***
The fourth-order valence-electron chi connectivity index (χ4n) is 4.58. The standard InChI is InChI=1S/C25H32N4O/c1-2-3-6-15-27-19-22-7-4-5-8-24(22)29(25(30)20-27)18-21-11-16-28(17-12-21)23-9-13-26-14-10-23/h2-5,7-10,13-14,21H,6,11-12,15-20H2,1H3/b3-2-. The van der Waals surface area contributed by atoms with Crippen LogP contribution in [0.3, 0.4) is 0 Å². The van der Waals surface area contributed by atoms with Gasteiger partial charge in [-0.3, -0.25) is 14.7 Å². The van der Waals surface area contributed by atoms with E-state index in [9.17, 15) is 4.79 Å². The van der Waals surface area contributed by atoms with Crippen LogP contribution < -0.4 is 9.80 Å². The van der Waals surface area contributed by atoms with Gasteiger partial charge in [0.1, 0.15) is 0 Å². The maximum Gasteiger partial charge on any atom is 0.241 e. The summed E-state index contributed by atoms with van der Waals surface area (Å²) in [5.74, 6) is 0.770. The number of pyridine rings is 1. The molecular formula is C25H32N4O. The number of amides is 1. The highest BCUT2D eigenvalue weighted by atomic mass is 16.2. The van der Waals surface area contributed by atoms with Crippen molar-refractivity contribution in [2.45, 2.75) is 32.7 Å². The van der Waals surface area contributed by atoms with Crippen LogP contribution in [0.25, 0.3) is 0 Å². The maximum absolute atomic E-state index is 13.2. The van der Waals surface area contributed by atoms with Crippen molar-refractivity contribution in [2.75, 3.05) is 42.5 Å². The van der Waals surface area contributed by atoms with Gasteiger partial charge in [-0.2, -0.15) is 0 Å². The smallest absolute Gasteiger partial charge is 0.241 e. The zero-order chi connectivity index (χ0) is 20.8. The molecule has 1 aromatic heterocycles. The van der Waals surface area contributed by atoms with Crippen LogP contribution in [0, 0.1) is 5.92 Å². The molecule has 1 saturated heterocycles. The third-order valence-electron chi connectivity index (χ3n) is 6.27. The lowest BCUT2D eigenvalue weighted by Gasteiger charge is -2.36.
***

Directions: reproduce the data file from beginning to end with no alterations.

The fourth-order valence-electron chi connectivity index (χ4n) is 4.58. The standard InChI is InChI=1S/C25H32N4O/c1-2-3-6-15-27-19-22-7-4-5-8-24(22)29(25(30)20-27)18-21-11-16-28(17-12-21)23-9-13-26-14-10-23/h2-5,7-10,13-14,21H,6,11-12,15-20H2,1H3/b3-2-. The van der Waals surface area contributed by atoms with Crippen LogP contribution in [0.3, 0.4) is 0 Å². The van der Waals surface area contributed by atoms with Gasteiger partial charge in [-0.3, -0.25) is 14.7 Å². The van der Waals surface area contributed by atoms with E-state index in [9.17, 15) is 4.79 Å². The van der Waals surface area contributed by atoms with Crippen LogP contribution < -0.4 is 9.80 Å². The van der Waals surface area contributed by atoms with Gasteiger partial charge in [0.1, 0.15) is 0 Å². The maximum Gasteiger partial charge on any atom is 0.241 e. The summed E-state index contributed by atoms with van der Waals surface area (Å²) in [5.74, 6) is 0.770. The number of pyridine rings is 1. The molecular formula is C25H32N4O. The number of amides is 1. The highest BCUT2D eigenvalue weighted by atomic mass is 16.2. The van der Waals surface area contributed by atoms with Crippen molar-refractivity contribution in [2.45, 2.75) is 32.7 Å². The van der Waals surface area contributed by atoms with Crippen LogP contribution in [0.25, 0.3) is 0 Å². The maximum absolute atomic E-state index is 13.2. The van der Waals surface area contributed by atoms with Crippen molar-refractivity contribution in [2.75, 3.05) is 42.5 Å². The van der Waals surface area contributed by atoms with Gasteiger partial charge in [-0.2, -0.15) is 0 Å². The smallest absolute Gasteiger partial charge is 0.241 e. The zero-order chi connectivity index (χ0) is 20.8. The molecule has 1 aromatic heterocycles. The van der Waals surface area contributed by atoms with Crippen LogP contribution in [0, 0.1) is 5.92 Å². The molecule has 1 saturated heterocycles. The third-order valence-electron chi connectivity index (χ3n) is 6.27. The lowest BCUT2D eigenvalue weighted by Gasteiger charge is -2.36.